Wills, trusts: Why so important?
By Ralph Lizardo
What is a will? What is a trust? Do I really need either? If so, should I set up a will, a trust or both? Do these questions sound familiar? If so, this article will give you a basic description of the purpose of each document and how they can help you and your family in the future.
Wills and trusts are the essential tools when it comes to estate planning. An estate plan is the accumulation, conservation and distribution of wealth. You have worked hard to accumulate your wealth and you should make sure that that hard work is preserved after you die and distributed according to your intentions.
Most experts agree!
What is a will? A will is a legal document that dictates your wishes on how your assets will be distributed and with a guardianship, expresses who will take care of your minor children at your death. Most experts agree that everyone needs a will regardless of the value of your estate. You want to ensure that your wishes are acted upon.
Another form of a will is a living will. A living will is a legal document that expresses your final health care wishes and appoints someone administer those wishes. Depending on which state you live in, a living will is sometimes called, Health Care Directive Declaration, Advance Directive, or Durable Power of Attorney for Health Care. A living will takes effect when you become incapacitated and you can no longer make your own medical decisions.
What happens when I die without a will? The legal term for dying without a will is dying intestate. Without a valid will, your property will be distributed, by the courts, according to the laws of the state you live in. If you have minor children, you leave it up to the courts and social services to determine who will care your minor children, and who will manage their inheritance. If you do not have an advanced directive, the doctors would have to follow your state laws and consider family members’ input in order to determine what would be the best treatment for you.
What is a trust? There are various types of trusts but for this article, we will look at a living trust, which is a revocable grantor trust. A living trust is a legal document that appoints a trustee, to manage your property and gives detailed instructions on how the property will be managed and distributed. A living trust is created by you, or you and spouse jointly. A living trust may be amended or revoked at any time by the person or persons who created it.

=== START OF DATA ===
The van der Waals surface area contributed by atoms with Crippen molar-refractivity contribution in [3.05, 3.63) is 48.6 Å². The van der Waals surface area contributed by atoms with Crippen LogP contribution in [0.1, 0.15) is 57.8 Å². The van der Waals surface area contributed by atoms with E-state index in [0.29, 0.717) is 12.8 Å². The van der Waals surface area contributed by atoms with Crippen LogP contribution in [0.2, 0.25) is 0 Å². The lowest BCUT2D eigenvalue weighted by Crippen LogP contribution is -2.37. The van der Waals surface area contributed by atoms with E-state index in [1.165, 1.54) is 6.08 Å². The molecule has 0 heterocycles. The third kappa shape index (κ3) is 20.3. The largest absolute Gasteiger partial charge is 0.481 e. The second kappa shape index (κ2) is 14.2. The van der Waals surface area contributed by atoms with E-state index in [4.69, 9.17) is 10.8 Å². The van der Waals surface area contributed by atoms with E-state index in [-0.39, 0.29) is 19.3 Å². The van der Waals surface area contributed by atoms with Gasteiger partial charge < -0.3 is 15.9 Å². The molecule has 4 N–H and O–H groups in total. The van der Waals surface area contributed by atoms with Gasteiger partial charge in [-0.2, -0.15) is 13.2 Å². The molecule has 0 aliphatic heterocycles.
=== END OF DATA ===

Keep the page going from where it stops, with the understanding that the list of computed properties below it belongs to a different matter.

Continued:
With a living trust, your assets are put into the trust, administered for your benefit during your lifetime then transferred to your desired beneficiaries. In a living trust, most people name themselves as the trustee in charge of managing the trust’s assets.
The main purpose of a trust is to avoid probate. In short, probate is the legal process in making sure that all of the decedent’s debts are paid and the remaining assets are distributed to the appropriate heirs. In addition, having a properly executed trust will help avoid or reduce estate taxes.
What happens when I die without a trust? Without a valid trust, your estate will be subject to probate. The management of your estate will be under the court’s supervision and their decision might not be in alignment with your wishes.
What are the main differences between a will and a trust? The main difference is that a will is subject to probate while living trusts are not. Documents under probate are also public records and can be viewed by anyone. Another difference is the cost. The cost to prepare a will is typically lower than a trust. Although the cost to prepare a trust will be higher, the avoidance of probate costs will be worth it.
Which one is right for me?
Which one should I set-up? Generally, both because they serve different purposes but both govern the distribution of your assets the way you intended. The applicable estate laws differ from state to state and each individual’s circumstances vary therefore inquire of your legal and tax advisors on the additional advantages of having a will and a trust.
■ Ralph Lizardo, Senior Manager, with Moore Stephens Wurth Frazer and Torbet, LLP, in Walnut, Calif. Contact him by e-mail at: firstname.lastname@example.org or call, 909-594-2713., ext. 178.